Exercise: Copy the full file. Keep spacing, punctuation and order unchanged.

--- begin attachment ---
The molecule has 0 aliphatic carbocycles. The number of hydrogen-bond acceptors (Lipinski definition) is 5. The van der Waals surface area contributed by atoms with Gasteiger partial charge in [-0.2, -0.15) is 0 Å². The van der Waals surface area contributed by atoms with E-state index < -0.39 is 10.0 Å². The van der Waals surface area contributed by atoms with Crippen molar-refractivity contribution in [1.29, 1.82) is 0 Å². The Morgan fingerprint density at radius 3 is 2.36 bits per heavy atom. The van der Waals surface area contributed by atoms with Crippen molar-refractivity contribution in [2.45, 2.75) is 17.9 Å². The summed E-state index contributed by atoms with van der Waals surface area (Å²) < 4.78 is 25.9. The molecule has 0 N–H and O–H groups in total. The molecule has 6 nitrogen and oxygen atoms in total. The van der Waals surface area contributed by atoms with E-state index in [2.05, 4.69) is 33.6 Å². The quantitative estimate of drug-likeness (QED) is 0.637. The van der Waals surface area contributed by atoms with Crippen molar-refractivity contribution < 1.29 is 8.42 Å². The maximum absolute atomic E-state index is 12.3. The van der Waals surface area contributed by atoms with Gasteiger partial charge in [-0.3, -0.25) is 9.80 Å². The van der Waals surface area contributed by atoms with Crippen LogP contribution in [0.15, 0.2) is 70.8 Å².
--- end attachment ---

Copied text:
The molecule has 0 aliphatic carbocycles. The number of hydrogen-bond acceptors (Lipinski definition) is 5. The van der Waals surface area contributed by atoms with Gasteiger partial charge in [-0.2, -0.15) is 0 Å². The van der Waals surface area contributed by atoms with E-state index < -0.39 is 10.0 Å². The van der Waals surface area contributed by atoms with Crippen molar-refractivity contribution in [1.29, 1.82) is 0 Å². The Morgan fingerprint density at radius 3 is 2.36 bits per heavy atom. The van der Waals surface area contributed by atoms with Crippen molar-refractivity contribution in [2.45, 2.75) is 17.9 Å². The summed E-state index contributed by atoms with van der Waals surface area (Å²) < 4.78 is 25.9. The molecule has 0 N–H and O–H groups in total. The molecule has 6 nitrogen and oxygen atoms in total. The van der Waals surface area contributed by atoms with E-state index in [2.05, 4.69) is 33.6 Å². The quantitative estimate of drug-likeness (QED) is 0.637. The van der Waals surface area contributed by atoms with Crippen molar-refractivity contribution < 1.29 is 8.42 Å². The maximum absolute atomic E-state index is 12.3. The van der Waals surface area contributed by atoms with Gasteiger partial charge in [-0.3, -0.25) is 9.80 Å². The van der Waals surface area contributed by atoms with Crippen LogP contribution in [0.15, 0.2) is 70.8 Å².